HEAR is geared towards low- and moderate-income (LMI) households. The program covers 100 percent of qualified project costs for low-income households and 50 percent of costs for moderate-income households; up to $14,000 per household. Moderate income households must fall below 150% of the area median income (AMI) to be considered eligible, and low-income households must not exceed 80% AMI. The IRA Savings Calculator provided by Rewiring America can be used to enter household data and estimate potential savings.  

Qualified electrification projects include heat pump HVAC systems (assessment required), heat pump water heaters, electric stoves and cooktops, heat pump clothes dryers, and enabling measures such as upgrading circuit panels, insulation, air sealing, ventilation, and wiring. 

This program will be available to homeowners and renters alike, with owners of multifamily units also eligible if at least 50% of residents are low to moderate income. While this program technically became active on January 1, 2023, HEAR funds will not be offered retroactively — meaning that if you complete a project before the state launches its program, you will not be eligible to receive payment.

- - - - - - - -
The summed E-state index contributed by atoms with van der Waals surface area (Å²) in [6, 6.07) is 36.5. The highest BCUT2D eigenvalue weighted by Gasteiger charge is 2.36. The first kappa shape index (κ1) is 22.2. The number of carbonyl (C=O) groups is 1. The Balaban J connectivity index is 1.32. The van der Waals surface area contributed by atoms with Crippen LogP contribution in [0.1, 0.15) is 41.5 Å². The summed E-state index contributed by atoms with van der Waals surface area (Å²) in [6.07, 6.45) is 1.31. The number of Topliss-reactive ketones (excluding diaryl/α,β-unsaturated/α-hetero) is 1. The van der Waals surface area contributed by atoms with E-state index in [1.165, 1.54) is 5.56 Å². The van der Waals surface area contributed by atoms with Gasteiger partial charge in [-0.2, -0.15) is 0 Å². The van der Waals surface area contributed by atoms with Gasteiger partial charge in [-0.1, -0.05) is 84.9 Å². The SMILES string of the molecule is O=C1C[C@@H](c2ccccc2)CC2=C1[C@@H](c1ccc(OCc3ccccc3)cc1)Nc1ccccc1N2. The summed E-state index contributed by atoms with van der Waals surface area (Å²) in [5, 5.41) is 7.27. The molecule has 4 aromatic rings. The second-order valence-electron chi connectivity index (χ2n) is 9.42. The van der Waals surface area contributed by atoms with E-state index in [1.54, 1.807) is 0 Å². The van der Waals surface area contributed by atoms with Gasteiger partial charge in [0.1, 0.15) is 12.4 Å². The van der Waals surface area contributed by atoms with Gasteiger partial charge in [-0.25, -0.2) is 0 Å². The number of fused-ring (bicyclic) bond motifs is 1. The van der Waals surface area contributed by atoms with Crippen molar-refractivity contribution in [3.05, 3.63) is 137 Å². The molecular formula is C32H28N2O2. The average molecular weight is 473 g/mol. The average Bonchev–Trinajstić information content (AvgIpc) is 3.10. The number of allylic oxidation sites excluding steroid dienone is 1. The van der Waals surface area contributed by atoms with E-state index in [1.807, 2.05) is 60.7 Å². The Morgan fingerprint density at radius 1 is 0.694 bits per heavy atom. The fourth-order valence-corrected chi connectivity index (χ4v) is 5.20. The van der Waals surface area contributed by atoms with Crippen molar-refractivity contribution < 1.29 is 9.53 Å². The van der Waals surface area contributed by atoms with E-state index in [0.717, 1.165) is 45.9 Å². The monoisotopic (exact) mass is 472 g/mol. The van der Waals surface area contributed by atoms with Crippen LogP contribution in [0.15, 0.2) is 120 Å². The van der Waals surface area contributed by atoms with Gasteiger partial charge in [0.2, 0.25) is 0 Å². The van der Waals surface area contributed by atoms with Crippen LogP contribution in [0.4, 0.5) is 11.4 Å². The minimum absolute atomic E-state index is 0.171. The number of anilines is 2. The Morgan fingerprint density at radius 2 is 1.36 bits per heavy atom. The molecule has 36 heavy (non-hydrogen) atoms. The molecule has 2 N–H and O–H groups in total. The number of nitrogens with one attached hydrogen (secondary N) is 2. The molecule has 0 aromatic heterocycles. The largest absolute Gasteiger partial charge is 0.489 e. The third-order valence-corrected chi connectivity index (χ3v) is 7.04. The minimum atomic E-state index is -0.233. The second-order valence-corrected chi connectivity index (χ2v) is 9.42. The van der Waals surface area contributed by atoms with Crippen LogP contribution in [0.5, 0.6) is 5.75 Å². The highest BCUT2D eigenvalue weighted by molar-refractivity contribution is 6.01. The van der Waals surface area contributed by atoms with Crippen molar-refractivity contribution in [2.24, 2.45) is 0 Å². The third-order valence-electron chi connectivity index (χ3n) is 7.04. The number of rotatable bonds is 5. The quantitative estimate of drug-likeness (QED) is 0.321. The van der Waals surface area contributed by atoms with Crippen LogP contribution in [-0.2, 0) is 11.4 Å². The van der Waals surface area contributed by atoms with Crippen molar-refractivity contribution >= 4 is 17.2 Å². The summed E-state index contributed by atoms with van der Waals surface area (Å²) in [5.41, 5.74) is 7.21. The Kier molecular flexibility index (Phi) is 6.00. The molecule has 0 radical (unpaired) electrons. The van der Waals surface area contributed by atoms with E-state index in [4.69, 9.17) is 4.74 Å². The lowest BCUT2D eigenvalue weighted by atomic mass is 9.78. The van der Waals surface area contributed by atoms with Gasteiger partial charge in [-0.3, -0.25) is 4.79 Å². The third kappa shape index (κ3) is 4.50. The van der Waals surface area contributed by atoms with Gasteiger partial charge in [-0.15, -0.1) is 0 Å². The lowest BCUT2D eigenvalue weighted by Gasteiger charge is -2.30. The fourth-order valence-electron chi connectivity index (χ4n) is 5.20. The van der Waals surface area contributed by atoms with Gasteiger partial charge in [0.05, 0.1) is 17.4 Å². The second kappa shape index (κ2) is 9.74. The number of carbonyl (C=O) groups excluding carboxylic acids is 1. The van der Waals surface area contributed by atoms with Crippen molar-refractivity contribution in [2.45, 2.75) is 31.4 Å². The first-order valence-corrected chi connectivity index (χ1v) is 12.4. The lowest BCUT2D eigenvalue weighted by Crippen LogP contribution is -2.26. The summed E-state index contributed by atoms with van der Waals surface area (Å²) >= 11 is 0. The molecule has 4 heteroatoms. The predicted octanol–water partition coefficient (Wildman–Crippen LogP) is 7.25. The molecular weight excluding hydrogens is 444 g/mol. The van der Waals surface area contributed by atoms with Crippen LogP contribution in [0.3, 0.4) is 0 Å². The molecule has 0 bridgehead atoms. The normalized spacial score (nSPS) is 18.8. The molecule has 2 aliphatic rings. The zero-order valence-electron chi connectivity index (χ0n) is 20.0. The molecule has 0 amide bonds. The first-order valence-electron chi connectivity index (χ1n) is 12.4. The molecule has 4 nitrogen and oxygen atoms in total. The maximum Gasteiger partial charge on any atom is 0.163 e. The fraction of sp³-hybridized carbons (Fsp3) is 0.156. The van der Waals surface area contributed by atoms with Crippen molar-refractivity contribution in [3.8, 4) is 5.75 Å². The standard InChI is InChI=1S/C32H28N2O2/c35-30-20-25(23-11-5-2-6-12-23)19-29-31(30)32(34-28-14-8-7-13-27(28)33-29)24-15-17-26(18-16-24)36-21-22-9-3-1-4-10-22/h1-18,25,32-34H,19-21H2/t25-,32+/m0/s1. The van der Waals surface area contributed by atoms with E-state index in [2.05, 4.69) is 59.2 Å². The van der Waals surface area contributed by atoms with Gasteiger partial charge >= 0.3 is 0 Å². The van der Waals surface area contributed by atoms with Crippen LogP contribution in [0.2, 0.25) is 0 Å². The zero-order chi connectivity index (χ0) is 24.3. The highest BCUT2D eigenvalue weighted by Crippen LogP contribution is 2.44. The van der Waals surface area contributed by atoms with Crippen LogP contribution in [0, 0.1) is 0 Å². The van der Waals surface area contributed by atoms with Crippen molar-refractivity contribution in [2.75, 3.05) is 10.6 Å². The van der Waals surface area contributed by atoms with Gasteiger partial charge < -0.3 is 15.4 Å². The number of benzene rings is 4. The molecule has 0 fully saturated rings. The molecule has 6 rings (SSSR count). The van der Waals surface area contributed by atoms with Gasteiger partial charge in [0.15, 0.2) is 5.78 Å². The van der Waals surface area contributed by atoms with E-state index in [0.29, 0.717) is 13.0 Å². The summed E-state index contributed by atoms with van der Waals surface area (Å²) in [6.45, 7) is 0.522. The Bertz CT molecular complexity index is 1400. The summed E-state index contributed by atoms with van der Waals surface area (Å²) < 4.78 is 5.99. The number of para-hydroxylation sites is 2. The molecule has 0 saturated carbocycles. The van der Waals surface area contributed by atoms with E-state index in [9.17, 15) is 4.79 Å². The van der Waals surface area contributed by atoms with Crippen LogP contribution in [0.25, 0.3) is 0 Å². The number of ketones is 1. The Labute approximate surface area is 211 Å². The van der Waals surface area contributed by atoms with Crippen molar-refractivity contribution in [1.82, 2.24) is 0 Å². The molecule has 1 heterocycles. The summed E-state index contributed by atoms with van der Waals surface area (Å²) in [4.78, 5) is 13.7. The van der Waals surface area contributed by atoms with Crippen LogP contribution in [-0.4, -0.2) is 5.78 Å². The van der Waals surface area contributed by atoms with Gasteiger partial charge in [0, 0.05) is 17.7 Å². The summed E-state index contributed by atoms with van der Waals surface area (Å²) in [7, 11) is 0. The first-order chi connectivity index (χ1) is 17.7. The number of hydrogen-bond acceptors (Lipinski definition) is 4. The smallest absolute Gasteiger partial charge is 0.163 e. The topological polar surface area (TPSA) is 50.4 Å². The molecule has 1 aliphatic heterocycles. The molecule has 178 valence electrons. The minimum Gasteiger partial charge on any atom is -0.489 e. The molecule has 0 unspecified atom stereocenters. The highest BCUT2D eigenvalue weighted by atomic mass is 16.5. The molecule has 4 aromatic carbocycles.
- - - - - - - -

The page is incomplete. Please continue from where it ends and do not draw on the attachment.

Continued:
Solar rooftop

Home Efficiency Rebates (HER) 

Home Efficiency Rebates (HER), formerly termed the Home Energy Performance-Based, Whole-House (HOMES) Rebate Programs will feature tiered incentives for consumers based on two different pathways to home performance: modeled energy savings and measured energy savings. The incentive structure is as follows:

  • Retrofits projecting energy savings of 35 percent or more: The lesser of $4,000 or 50 percent of project costs. 
  • Retrofits projecting energy savings of 20-34 percent: The lesser of $2,000 or 50 percent of project costs. 
  • Retrofits with measured energy savings of 15 percent or more: The lesser of $100 per percent of energy saved or 50 percent of project costs. (It's important to note that the $100 per percent of energy saved ratio should be applicable to the average home in the state, with potential variations for individual households based on state implementation.) For more on the measured energy savings checkout the HOMES measured path incentive payment calculator.